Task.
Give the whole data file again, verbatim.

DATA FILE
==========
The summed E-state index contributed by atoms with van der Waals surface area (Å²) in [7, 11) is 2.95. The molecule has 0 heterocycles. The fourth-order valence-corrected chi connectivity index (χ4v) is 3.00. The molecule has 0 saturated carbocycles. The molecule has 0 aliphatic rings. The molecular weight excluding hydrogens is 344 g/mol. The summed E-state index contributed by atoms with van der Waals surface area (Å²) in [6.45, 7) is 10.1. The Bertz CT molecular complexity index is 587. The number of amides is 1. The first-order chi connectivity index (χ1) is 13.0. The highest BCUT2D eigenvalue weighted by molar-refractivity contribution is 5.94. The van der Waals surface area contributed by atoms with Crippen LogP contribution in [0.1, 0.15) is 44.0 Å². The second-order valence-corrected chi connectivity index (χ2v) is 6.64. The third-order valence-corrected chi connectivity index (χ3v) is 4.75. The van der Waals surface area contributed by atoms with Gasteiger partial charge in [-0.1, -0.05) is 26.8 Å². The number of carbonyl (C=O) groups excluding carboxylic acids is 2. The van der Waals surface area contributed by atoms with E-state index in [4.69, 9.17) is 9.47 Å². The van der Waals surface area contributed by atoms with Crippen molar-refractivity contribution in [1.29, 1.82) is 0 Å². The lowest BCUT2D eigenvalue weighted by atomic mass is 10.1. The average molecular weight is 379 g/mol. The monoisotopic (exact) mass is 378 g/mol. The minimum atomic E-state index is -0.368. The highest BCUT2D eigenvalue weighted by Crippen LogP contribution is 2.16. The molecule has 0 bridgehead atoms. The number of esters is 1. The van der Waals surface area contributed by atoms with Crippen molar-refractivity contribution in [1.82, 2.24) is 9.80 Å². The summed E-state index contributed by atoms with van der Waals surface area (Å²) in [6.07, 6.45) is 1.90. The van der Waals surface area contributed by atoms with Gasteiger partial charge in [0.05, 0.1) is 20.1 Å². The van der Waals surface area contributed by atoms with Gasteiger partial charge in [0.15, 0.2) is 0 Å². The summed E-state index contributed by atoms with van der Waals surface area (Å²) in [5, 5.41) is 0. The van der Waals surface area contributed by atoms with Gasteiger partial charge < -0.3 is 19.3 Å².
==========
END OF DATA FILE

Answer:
The summed E-state index contributed by atoms with van der Waals surface area (Å²) in [7, 11) is 2.95. The molecule has 0 heterocycles. The fourth-order valence-corrected chi connectivity index (χ4v) is 3.00. The molecule has 0 saturated carbocycles. The molecule has 0 aliphatic rings. The molecular weight excluding hydrogens is 344 g/mol. The summed E-state index contributed by atoms with van der Waals surface area (Å²) in [6.45, 7) is 10.1. The Bertz CT molecular complexity index is 587. The number of amides is 1. The first-order chi connectivity index (χ1) is 13.0. The highest BCUT2D eigenvalue weighted by molar-refractivity contribution is 5.94. The van der Waals surface area contributed by atoms with Crippen LogP contribution in [0.1, 0.15) is 44.0 Å². The second-order valence-corrected chi connectivity index (χ2v) is 6.64. The third-order valence-corrected chi connectivity index (χ3v) is 4.75. The van der Waals surface area contributed by atoms with Gasteiger partial charge in [-0.1, -0.05) is 26.8 Å². The number of carbonyl (C=O) groups excluding carboxylic acids is 2. The van der Waals surface area contributed by atoms with E-state index in [4.69, 9.17) is 9.47 Å². The van der Waals surface area contributed by atoms with Crippen molar-refractivity contribution in [1.29, 1.82) is 0 Å². The lowest BCUT2D eigenvalue weighted by atomic mass is 10.1. The average molecular weight is 379 g/mol. The monoisotopic (exact) mass is 378 g/mol. The minimum atomic E-state index is -0.368. The highest BCUT2D eigenvalue weighted by Crippen LogP contribution is 2.16. The molecule has 0 bridgehead atoms. The number of esters is 1. The van der Waals surface area contributed by atoms with Crippen molar-refractivity contribution in [1.82, 2.24) is 9.80 Å². The summed E-state index contributed by atoms with van der Waals surface area (Å²) in [6.07, 6.45) is 1.90. The van der Waals surface area contributed by atoms with Gasteiger partial charge in [0.05, 0.1) is 20.1 Å². The van der Waals surface area contributed by atoms with Gasteiger partial charge in [0.15, 0.2) is 0 Å². The summed E-state index contributed by atoms with van der Waals surface area (Å²) in [5, 5.41) is 0. The van der Waals surface area contributed by atoms with Gasteiger partial charge < -0.3 is 19.3 Å².